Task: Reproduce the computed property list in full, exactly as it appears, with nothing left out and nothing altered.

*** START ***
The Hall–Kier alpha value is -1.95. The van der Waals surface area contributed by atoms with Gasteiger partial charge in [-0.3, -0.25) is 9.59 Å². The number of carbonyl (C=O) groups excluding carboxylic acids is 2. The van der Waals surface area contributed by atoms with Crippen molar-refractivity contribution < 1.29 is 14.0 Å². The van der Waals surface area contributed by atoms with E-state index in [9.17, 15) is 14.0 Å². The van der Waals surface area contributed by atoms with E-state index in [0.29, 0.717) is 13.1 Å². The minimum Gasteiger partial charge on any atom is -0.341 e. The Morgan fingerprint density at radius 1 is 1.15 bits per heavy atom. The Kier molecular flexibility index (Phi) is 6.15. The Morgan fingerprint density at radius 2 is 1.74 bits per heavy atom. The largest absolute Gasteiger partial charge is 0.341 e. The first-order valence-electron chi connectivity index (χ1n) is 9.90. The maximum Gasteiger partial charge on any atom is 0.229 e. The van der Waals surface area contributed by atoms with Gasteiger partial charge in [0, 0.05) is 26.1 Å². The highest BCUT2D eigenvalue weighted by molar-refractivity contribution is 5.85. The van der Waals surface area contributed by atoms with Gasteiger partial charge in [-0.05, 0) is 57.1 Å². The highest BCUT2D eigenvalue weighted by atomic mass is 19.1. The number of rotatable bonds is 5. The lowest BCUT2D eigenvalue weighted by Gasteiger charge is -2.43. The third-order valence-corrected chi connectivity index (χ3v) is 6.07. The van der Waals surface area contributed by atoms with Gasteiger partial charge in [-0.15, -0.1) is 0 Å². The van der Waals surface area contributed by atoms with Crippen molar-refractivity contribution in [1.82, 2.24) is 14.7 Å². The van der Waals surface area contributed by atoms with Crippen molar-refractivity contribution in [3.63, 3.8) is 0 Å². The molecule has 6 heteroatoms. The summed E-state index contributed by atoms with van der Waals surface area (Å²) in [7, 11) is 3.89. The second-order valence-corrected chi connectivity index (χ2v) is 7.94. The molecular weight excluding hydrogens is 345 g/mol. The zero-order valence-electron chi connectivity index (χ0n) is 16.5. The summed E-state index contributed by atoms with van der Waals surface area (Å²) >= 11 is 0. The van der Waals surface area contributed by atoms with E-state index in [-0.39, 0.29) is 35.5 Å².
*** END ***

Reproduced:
The Hall–Kier alpha value is -1.95. The van der Waals surface area contributed by atoms with Gasteiger partial charge in [-0.3, -0.25) is 9.59 Å². The number of carbonyl (C=O) groups excluding carboxylic acids is 2. The van der Waals surface area contributed by atoms with Crippen molar-refractivity contribution < 1.29 is 14.0 Å². The van der Waals surface area contributed by atoms with E-state index in [9.17, 15) is 14.0 Å². The van der Waals surface area contributed by atoms with E-state index in [0.29, 0.717) is 13.1 Å². The minimum Gasteiger partial charge on any atom is -0.341 e. The Morgan fingerprint density at radius 1 is 1.15 bits per heavy atom. The Kier molecular flexibility index (Phi) is 6.15. The Morgan fingerprint density at radius 2 is 1.74 bits per heavy atom. The largest absolute Gasteiger partial charge is 0.341 e. The first-order valence-electron chi connectivity index (χ1n) is 9.90. The maximum Gasteiger partial charge on any atom is 0.229 e. The van der Waals surface area contributed by atoms with Gasteiger partial charge in [0, 0.05) is 26.1 Å². The highest BCUT2D eigenvalue weighted by molar-refractivity contribution is 5.85. The van der Waals surface area contributed by atoms with Gasteiger partial charge in [-0.05, 0) is 57.1 Å². The highest BCUT2D eigenvalue weighted by atomic mass is 19.1. The number of rotatable bonds is 5. The lowest BCUT2D eigenvalue weighted by Gasteiger charge is -2.43. The third-order valence-corrected chi connectivity index (χ3v) is 6.07. The van der Waals surface area contributed by atoms with Gasteiger partial charge in [-0.15, -0.1) is 0 Å². The van der Waals surface area contributed by atoms with Crippen molar-refractivity contribution in [1.82, 2.24) is 14.7 Å². The van der Waals surface area contributed by atoms with Crippen molar-refractivity contribution in [3.63, 3.8) is 0 Å². The molecule has 6 heteroatoms. The summed E-state index contributed by atoms with van der Waals surface area (Å²) in [7, 11) is 3.89. The second-order valence-corrected chi connectivity index (χ2v) is 7.94. The molecular weight excluding hydrogens is 345 g/mol. The zero-order valence-electron chi connectivity index (χ0n) is 16.5. The summed E-state index contributed by atoms with van der Waals surface area (Å²) >= 11 is 0. The van der Waals surface area contributed by atoms with E-state index in [-0.39, 0.29) is 35.5 Å².